In the first stage, offline, we construct a library of pre-computed components – in the case of instrument bores, circular duct segments with side holes, bends, branches, and expansions; in the second stage we define any desired model – an instrument bore or more generally an acoustic duct – in terms of parameters which map to an assembly, or system, of components; in the third stage we query our model for different values of the parameter – related to bend radii, placement of holes (open or closed), shape of bell, and frequency – to evaluate outputs such as impedance and to visualize the three-dimensional pressure field. The second and in particular the third stages can be performed very rapidly, in minutes and seconds, respectively. We demonstrate the system through several user interfaces to a cloud server.
Building Performance Spaces and Infrastructure for Spatialized Music
Differentiation in Spatialization in Relation to Other Parameters in Composition and Listening
Johannes Goebel, EMPAC, Rensselaer Polytechnic Institute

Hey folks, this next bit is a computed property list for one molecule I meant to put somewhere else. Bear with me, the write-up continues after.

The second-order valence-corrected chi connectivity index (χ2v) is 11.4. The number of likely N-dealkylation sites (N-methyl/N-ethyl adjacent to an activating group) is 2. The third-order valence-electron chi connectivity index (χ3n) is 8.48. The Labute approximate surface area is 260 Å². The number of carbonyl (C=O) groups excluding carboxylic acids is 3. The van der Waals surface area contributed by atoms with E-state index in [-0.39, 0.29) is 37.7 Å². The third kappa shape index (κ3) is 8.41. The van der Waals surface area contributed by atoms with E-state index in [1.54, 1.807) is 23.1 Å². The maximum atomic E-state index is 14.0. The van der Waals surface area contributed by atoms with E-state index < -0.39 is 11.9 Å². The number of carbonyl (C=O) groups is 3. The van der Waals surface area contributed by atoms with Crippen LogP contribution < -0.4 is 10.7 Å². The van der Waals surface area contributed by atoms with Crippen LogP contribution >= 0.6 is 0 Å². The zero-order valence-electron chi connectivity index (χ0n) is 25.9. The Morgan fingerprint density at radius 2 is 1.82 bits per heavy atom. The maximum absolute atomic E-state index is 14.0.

There are not many performance spaces, which are defined and constructed with the spatialization of sound/music as a fundamental and important design requirement. At the Curtis R. Priem Experimental Media and performing Arts (EMPAC), Rensselaer Polytechnic Institute, we built a concert hall and two studios specifically to this requirement and we happened to have reached what we aspired to… which is never sure with acoustics. The considerations, the spaces and descriptions of a few works realized will be presented.
Equally important as architecture, room acoustics and technology, are considerations of how hearing, listening, composition and aesthetic-cultural context are correlated. How do compositional ideas and strategies relate to perception, memory, and musical context? Or rather the other way around: how do perception and musical context support or contradict compositional ideas? What is the relationship of the compositional shaping of sound in space related to the listening and experience during a performance?
B. Lee Roberts, Boston University, Moderator
April 28 10am-1pm
Round-table discussion on the issues raised throughout the day
In a special tribute to the recently deceased founder of IRCAM, Pierre Boulez, Andrew Gerszo, his lifelong collaborator for music technology will talk about their work together and answer questions about Boulez’s approach to technology, followed by a composer round-table featuring Beat Furrer, Chaya Czernowin, Joshua Fineberg, Andrew Gerzso and others, moderated by Allen Speight.
10am-11am Andrew Gerzso